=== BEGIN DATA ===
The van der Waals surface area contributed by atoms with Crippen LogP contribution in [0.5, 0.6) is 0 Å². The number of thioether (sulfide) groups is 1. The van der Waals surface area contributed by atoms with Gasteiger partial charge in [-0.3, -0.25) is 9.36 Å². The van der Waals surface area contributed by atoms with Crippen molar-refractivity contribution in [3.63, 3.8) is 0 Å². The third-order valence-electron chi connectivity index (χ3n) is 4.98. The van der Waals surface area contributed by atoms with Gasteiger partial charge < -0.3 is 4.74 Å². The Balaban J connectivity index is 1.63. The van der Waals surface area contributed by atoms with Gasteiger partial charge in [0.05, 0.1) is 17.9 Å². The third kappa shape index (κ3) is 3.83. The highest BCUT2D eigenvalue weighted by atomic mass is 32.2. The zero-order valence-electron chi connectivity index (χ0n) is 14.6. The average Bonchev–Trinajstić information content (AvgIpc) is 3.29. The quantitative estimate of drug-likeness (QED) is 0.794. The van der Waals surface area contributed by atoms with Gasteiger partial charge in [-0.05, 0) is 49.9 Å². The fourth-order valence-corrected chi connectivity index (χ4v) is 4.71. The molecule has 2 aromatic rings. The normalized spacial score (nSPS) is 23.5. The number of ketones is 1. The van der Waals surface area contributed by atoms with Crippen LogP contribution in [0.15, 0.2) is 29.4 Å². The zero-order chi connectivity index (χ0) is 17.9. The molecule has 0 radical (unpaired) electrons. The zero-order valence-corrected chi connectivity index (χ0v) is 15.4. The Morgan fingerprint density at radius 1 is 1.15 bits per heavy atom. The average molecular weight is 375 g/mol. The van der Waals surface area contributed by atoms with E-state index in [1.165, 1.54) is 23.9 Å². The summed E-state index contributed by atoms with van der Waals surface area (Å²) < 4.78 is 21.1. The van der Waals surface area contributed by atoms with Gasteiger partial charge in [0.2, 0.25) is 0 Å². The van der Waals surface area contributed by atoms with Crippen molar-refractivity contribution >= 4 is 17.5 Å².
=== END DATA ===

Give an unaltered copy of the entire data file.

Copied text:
The van der Waals surface area contributed by atoms with Crippen LogP contribution in [0.5, 0.6) is 0 Å². The number of thioether (sulfide) groups is 1. The van der Waals surface area contributed by atoms with Gasteiger partial charge in [-0.3, -0.25) is 9.36 Å². The van der Waals surface area contributed by atoms with Crippen molar-refractivity contribution in [3.63, 3.8) is 0 Å². The third-order valence-electron chi connectivity index (χ3n) is 4.98. The van der Waals surface area contributed by atoms with Gasteiger partial charge < -0.3 is 4.74 Å². The Balaban J connectivity index is 1.63. The van der Waals surface area contributed by atoms with Gasteiger partial charge in [0.05, 0.1) is 17.9 Å². The third kappa shape index (κ3) is 3.83. The highest BCUT2D eigenvalue weighted by atomic mass is 32.2. The zero-order valence-electron chi connectivity index (χ0n) is 14.6. The average Bonchev–Trinajstić information content (AvgIpc) is 3.29. The quantitative estimate of drug-likeness (QED) is 0.794. The van der Waals surface area contributed by atoms with Gasteiger partial charge in [-0.05, 0) is 49.9 Å². The fourth-order valence-corrected chi connectivity index (χ4v) is 4.71. The molecule has 2 aromatic rings. The normalized spacial score (nSPS) is 23.5. The number of ketones is 1. The van der Waals surface area contributed by atoms with Crippen LogP contribution in [0.15, 0.2) is 29.4 Å². The zero-order chi connectivity index (χ0) is 17.9. The molecule has 0 radical (unpaired) electrons. The zero-order valence-corrected chi connectivity index (χ0v) is 15.4. The Morgan fingerprint density at radius 1 is 1.15 bits per heavy atom. The average molecular weight is 375 g/mol. The van der Waals surface area contributed by atoms with E-state index in [1.165, 1.54) is 23.9 Å². The summed E-state index contributed by atoms with van der Waals surface area (Å²) < 4.78 is 21.1. The van der Waals surface area contributed by atoms with Gasteiger partial charge in [0.2, 0.25) is 0 Å². The van der Waals surface area contributed by atoms with Crippen molar-refractivity contribution >= 4 is 17.5 Å².